The original Jota was developed in 1970 by Lamborghini engineer Bob Wallace as an experiment in turning the Miura roadcar into a racecar. It had an uprated engine, reworked suspension, a lightweight body and a full race specification interior including an integral rollcage. The most distinctive change to the car was it's nose, which lost the large reclined "pop-up" headlights of the original Miura and instead had recessed "fingernail" style headlights under perspex covers. The Jota was never raced, and was sold in 1971 during a financial crisis at Lamborghini (which occurred often in the 1970s for the troubled Italian supercar company). This unique Lamborghini was unfortunately written off by the new owners mechanic, reportedly while trying to impress his girlfriend in it. Five look alike "Jotas", called Miura SVJs were made, none of which were as extensively modified as the Jota, but which shared it's distinctive style. One went to the Shah of Iran, and was later sold in 1997 (for a then world record for a Lamborghini price of $493,000) to actor Nicholas Cage after the Government of Iran decided to sell off the deposed Shah's car collection.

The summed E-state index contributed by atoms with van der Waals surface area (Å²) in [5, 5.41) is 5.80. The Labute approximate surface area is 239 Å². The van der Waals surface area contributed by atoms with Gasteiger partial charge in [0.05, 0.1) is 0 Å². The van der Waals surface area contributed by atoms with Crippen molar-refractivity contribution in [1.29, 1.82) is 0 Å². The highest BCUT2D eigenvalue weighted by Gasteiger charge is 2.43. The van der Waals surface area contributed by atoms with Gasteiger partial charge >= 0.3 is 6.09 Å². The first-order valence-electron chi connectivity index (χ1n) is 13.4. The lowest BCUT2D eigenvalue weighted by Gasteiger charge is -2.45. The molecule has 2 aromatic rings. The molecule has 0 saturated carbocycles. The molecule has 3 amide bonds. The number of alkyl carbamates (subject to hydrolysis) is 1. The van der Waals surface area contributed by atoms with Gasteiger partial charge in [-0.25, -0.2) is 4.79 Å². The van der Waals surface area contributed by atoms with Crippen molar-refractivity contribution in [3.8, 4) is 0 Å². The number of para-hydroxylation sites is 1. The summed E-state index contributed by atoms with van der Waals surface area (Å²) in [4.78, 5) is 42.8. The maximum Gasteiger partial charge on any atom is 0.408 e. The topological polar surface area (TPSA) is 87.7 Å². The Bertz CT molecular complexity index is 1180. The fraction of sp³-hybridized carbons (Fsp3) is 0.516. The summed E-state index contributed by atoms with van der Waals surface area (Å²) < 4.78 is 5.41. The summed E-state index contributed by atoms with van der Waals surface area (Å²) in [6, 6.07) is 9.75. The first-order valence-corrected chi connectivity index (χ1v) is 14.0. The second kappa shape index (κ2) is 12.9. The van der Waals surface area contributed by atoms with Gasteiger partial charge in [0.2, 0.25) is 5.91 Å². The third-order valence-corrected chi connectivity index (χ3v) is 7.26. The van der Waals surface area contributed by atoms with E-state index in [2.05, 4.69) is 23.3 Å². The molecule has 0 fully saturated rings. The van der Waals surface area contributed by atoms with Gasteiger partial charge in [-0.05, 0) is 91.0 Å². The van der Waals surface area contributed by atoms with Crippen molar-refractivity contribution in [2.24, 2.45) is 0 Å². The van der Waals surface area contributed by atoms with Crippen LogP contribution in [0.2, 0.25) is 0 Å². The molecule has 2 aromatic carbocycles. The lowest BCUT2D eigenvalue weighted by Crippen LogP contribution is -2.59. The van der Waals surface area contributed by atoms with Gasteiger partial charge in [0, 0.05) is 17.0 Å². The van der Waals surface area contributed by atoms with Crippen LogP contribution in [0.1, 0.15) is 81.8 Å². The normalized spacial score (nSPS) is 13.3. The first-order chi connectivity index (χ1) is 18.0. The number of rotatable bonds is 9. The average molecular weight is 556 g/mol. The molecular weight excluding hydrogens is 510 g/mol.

This particular car was built up over the winter of 1975-76 for the German Lamborghini importer Hubert Hahne by the Lamborghini factory. It was originally a green 1968 Miura P400 S, but changes made included the Jota/SVJ style nose, extra cooling ducts/vents on the bonnet, wings and at the rear, the removal of some of the decorative trim (most notably the fins at the trailing edge of the doors), and the fitment of the latest Pirelli P7 low profile tires on BBS wheels with knock off central wheel nuts, requiring widened wheel arches to fit. The roof mounted spoiler was influenced by the special Lamborghini Countach LP400 built for favoured customer Walter Wolf (a wealthy Austrian/Canadian with his own F1 team, who had a particular fondness for modified Lamborghinis) and was unique to this car. Engine changes to this car brought the power up to 400bhp, less than the 420bhp of the Jota and the SVJ, but more than the Miura SV which produced 385bhp in standard tune.